'Emblematic' of a Warrior
Flanigan's new-found offense leads Merrimack
by Mike McMahon/Staff Writer
NORTH ANDOVER, Mass. Merrimack's resident wrecking ball, Ryan Flanigan, has taken pleasure in rattling opponents throughout Hockey East.
At just 175 pounds, it's hard to imagine he'd leave much of a dent, but pasting opponents to the boards has been a staple since his freshman season. And "chirping" opponents, a hockey term for trash talking, has always been a big part of his repertoire.
For two-plus years, Flanigan bounced around the ice like a pinball shot out of a cannon, hitting anything and everything in sight.
What a difference a year makes.
The senior winger still very much enjoys throwing his weight around, but now, he's added some scoring touch, leading a surging Merrimack squad with 10 points this season and scoring the game-winning goal over Northeastern in overtime last Saturday.
"Early on in his career he was so beavered up to make a physical impression," head coach Mark Dennehy said. "The first couple of games he was like a great white shark hunting prey. I would watch tape and find him on the opposite side of his wing just smoking some winger and the kid was like 'where is this guy coming from?' He carved out a niche himself and stuck in our lineup."
In Flanigan's first 72 career games, he potted a modest 20 points, but left countless bodies crumpled in his path.
Since the second half of last season, though, he has traded in some penalty minutes for points on the scoreboard.
After the Warriors returned from Christmas break last December, his offensive production skyrocketed, tripling his career point total, scoring 40 points in his last 31 games.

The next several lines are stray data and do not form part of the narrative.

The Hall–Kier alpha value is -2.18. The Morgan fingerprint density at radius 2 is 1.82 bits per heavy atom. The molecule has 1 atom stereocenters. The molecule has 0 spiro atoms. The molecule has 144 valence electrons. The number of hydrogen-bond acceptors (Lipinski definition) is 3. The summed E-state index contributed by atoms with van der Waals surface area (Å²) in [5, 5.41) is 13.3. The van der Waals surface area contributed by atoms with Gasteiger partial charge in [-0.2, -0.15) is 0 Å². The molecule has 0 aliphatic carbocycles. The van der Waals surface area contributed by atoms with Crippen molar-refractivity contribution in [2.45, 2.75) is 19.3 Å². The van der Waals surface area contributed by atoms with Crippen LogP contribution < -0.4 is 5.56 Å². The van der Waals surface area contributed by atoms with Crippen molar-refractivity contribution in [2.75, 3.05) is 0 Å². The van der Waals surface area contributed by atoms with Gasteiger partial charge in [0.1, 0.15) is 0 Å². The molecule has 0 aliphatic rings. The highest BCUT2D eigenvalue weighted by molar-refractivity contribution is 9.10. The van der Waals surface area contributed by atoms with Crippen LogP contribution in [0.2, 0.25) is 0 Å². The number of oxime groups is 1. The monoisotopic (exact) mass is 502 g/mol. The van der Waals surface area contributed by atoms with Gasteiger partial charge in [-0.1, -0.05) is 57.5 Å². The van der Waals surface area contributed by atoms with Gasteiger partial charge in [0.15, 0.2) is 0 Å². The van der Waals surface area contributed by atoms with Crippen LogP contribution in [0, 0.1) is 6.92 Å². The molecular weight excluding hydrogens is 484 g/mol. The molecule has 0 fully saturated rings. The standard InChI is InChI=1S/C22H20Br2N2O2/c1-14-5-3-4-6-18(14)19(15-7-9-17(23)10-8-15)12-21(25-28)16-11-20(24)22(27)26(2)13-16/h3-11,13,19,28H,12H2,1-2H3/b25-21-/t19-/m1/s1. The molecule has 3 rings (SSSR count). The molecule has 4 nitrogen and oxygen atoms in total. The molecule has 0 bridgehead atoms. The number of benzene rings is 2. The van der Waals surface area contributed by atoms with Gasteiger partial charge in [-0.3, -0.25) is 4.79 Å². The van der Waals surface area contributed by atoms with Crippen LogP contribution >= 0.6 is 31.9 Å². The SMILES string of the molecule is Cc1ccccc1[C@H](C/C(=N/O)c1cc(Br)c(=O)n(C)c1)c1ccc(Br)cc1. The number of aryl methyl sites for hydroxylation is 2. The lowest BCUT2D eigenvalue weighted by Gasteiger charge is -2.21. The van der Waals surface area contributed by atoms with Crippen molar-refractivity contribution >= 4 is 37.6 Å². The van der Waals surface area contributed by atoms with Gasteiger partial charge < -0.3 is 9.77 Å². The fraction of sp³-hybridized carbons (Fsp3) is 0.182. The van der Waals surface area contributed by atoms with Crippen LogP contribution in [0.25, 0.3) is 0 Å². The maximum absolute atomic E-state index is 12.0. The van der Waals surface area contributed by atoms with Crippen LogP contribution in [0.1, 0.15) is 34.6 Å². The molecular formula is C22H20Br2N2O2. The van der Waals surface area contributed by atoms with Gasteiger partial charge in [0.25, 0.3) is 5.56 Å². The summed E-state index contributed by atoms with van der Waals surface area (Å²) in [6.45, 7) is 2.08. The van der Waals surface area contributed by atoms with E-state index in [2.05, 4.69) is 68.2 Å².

He leads the Warriors with eight points this season 5 goals, 5 assists) and is the only Merrimack player to have a point in every game.
Alongside linemates Carter Madsen and Elliott Sheen, he was part of a trio that was arguably Merrimack's best forward unit during last year's stretch run.
Dating back to last season, Flanigan has points in each of the Warriors last 15 games and in Merrimack's eye-opening postseason run, he led the team with six goals and 11 points in five games, scoring a goal in every contest.
"I can't really explain it," he said. "We just had more opportunities at the end of last year and Coach had more confidence in our line and things just started clicking."
Flanigan's goals are typically a result of good old-fashioned hard work.
Most of his line's offense is created off the cycle, with the puck pinned deep in the opposing zone, winning battles along the boards and then springing chances in front.
Flanigan, along with Madsen and Sheen, "personify" how Merrimack wants games to take shape, according to Dennehy.
And it's hard what they've been able to do.
"We play out best when we keep the puck down low," Flanigan said. "We support each other down there and get pucks to the net. It's about sticking to what our line does well and moving it down low is what does well for us."
He's also developed some flash.
"We talked to him a lot about moving his feet," Dennehy said.
And Flanigan has listened.
A popular play of his down the wing is to slip the puck through an opponents legs on the rush, hop to the other side and zip a shot on goal.
"He makes really nice plays in tight areas," Dennehy said. "That's what the pros like about him."
But amidst all of his recent offensive accolades, Flanigan is still the same player.
He hits, he chirps, and now, he scores.
"He's emblematic of how we want to play," Dennehy said. "He's a blue-collar player. He's self made. Now with some consistency (on offense) he is finding confidence."